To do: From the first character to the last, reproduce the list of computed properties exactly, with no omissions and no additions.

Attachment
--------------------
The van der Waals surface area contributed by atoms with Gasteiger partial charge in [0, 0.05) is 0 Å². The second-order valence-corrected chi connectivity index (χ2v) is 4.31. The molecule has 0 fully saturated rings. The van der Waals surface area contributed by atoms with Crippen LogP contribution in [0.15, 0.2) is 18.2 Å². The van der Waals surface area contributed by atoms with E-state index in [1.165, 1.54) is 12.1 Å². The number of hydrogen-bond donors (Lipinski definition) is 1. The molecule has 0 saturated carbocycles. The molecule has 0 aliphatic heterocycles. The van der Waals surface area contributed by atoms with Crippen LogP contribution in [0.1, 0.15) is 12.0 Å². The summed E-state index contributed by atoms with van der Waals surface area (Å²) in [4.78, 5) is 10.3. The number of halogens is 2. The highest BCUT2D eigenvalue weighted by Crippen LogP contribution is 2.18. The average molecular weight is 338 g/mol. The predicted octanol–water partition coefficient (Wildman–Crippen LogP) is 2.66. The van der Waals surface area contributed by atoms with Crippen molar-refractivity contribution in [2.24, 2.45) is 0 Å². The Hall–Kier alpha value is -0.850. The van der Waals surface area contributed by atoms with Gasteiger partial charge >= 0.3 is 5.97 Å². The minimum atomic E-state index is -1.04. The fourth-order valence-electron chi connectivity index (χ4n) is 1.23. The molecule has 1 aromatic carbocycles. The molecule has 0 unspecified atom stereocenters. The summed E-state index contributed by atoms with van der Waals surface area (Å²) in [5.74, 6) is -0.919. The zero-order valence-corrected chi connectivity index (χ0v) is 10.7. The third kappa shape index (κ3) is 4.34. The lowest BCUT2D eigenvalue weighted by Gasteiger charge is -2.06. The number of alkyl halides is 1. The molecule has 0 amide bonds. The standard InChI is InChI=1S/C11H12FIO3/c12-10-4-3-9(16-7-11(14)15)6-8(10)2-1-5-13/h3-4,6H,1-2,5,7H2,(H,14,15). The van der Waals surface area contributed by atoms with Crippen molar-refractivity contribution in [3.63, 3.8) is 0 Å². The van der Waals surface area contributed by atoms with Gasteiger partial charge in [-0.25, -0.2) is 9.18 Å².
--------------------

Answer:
The van der Waals surface area contributed by atoms with Gasteiger partial charge in [0, 0.05) is 0 Å². The second-order valence-corrected chi connectivity index (χ2v) is 4.31. The molecule has 0 fully saturated rings. The van der Waals surface area contributed by atoms with Crippen LogP contribution in [0.15, 0.2) is 18.2 Å². The van der Waals surface area contributed by atoms with E-state index in [1.165, 1.54) is 12.1 Å². The number of hydrogen-bond donors (Lipinski definition) is 1. The molecule has 0 saturated carbocycles. The molecule has 0 aliphatic heterocycles. The van der Waals surface area contributed by atoms with Crippen LogP contribution in [0.1, 0.15) is 12.0 Å². The summed E-state index contributed by atoms with van der Waals surface area (Å²) in [4.78, 5) is 10.3. The number of halogens is 2. The highest BCUT2D eigenvalue weighted by Crippen LogP contribution is 2.18. The average molecular weight is 338 g/mol. The predicted octanol–water partition coefficient (Wildman–Crippen LogP) is 2.66. The van der Waals surface area contributed by atoms with Crippen molar-refractivity contribution in [2.24, 2.45) is 0 Å². The Hall–Kier alpha value is -0.850. The van der Waals surface area contributed by atoms with Gasteiger partial charge >= 0.3 is 5.97 Å². The minimum atomic E-state index is -1.04. The fourth-order valence-electron chi connectivity index (χ4n) is 1.23. The molecule has 1 aromatic carbocycles. The molecule has 0 unspecified atom stereocenters. The summed E-state index contributed by atoms with van der Waals surface area (Å²) in [5.74, 6) is -0.919. The zero-order valence-corrected chi connectivity index (χ0v) is 10.7. The third kappa shape index (κ3) is 4.34. The lowest BCUT2D eigenvalue weighted by Gasteiger charge is -2.06. The number of alkyl halides is 1. The molecule has 0 amide bonds. The standard InChI is InChI=1S/C11H12FIO3/c12-10-4-3-9(16-7-11(14)15)6-8(10)2-1-5-13/h3-4,6H,1-2,5,7H2,(H,14,15). The van der Waals surface area contributed by atoms with Crippen molar-refractivity contribution in [3.63, 3.8) is 0 Å². The van der Waals surface area contributed by atoms with Gasteiger partial charge in [-0.25, -0.2) is 9.18 Å².